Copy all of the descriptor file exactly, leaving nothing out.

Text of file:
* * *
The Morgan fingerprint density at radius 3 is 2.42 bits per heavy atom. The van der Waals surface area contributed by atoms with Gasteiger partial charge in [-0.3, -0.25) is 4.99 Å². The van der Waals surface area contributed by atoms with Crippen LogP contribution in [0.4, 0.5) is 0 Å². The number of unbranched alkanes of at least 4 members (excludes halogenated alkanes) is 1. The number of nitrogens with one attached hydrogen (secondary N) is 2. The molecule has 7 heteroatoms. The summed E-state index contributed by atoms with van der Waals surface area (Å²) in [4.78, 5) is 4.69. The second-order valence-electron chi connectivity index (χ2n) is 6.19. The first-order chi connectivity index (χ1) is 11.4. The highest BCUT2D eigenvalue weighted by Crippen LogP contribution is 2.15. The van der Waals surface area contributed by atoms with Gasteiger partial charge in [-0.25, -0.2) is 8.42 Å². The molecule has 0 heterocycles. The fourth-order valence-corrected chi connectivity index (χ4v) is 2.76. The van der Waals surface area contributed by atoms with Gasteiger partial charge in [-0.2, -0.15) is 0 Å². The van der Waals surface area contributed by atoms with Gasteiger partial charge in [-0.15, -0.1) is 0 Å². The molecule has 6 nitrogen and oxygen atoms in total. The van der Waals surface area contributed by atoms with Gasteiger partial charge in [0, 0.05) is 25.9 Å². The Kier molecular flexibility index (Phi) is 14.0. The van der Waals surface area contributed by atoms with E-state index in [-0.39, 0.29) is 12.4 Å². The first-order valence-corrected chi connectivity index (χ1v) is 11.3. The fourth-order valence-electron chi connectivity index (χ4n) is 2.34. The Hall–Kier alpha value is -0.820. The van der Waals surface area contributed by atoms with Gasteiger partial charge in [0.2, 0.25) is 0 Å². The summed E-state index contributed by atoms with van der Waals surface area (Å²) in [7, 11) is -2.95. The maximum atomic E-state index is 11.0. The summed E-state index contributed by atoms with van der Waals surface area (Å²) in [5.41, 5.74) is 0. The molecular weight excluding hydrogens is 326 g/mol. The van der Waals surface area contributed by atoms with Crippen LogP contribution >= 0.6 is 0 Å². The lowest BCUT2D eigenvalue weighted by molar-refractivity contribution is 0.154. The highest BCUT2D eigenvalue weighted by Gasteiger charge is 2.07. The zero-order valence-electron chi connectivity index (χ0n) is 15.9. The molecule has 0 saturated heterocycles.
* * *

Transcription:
The Morgan fingerprint density at radius 3 is 2.42 bits per heavy atom. The van der Waals surface area contributed by atoms with Gasteiger partial charge in [-0.3, -0.25) is 4.99 Å². The van der Waals surface area contributed by atoms with Crippen LogP contribution in [0.4, 0.5) is 0 Å². The number of unbranched alkanes of at least 4 members (excludes halogenated alkanes) is 1. The number of nitrogens with one attached hydrogen (secondary N) is 2. The molecule has 7 heteroatoms. The summed E-state index contributed by atoms with van der Waals surface area (Å²) in [4.78, 5) is 4.69. The second-order valence-electron chi connectivity index (χ2n) is 6.19. The first-order chi connectivity index (χ1) is 11.4. The highest BCUT2D eigenvalue weighted by Crippen LogP contribution is 2.15. The van der Waals surface area contributed by atoms with Gasteiger partial charge in [-0.25, -0.2) is 8.42 Å². The molecule has 0 heterocycles. The fourth-order valence-corrected chi connectivity index (χ4v) is 2.76. The van der Waals surface area contributed by atoms with Gasteiger partial charge in [-0.2, -0.15) is 0 Å². The van der Waals surface area contributed by atoms with Gasteiger partial charge in [-0.15, -0.1) is 0 Å². The molecule has 6 nitrogen and oxygen atoms in total. The van der Waals surface area contributed by atoms with Gasteiger partial charge in [0, 0.05) is 25.9 Å². The Kier molecular flexibility index (Phi) is 14.0. The van der Waals surface area contributed by atoms with E-state index in [-0.39, 0.29) is 12.4 Å². The first-order valence-corrected chi connectivity index (χ1v) is 11.3. The fourth-order valence-electron chi connectivity index (χ4n) is 2.34. The Hall–Kier alpha value is -0.820. The van der Waals surface area contributed by atoms with Gasteiger partial charge in [0.2, 0.25) is 0 Å². The summed E-state index contributed by atoms with van der Waals surface area (Å²) in [7, 11) is -2.95. The maximum atomic E-state index is 11.0. The summed E-state index contributed by atoms with van der Waals surface area (Å²) in [5.41, 5.74) is 0. The molecular weight excluding hydrogens is 326 g/mol. The van der Waals surface area contributed by atoms with Crippen LogP contribution >= 0.6 is 0 Å². The lowest BCUT2D eigenvalue weighted by molar-refractivity contribution is 0.154. The highest BCUT2D eigenvalue weighted by Gasteiger charge is 2.07. The zero-order valence-electron chi connectivity index (χ0n) is 15.9. The molecule has 0 saturated heterocycles.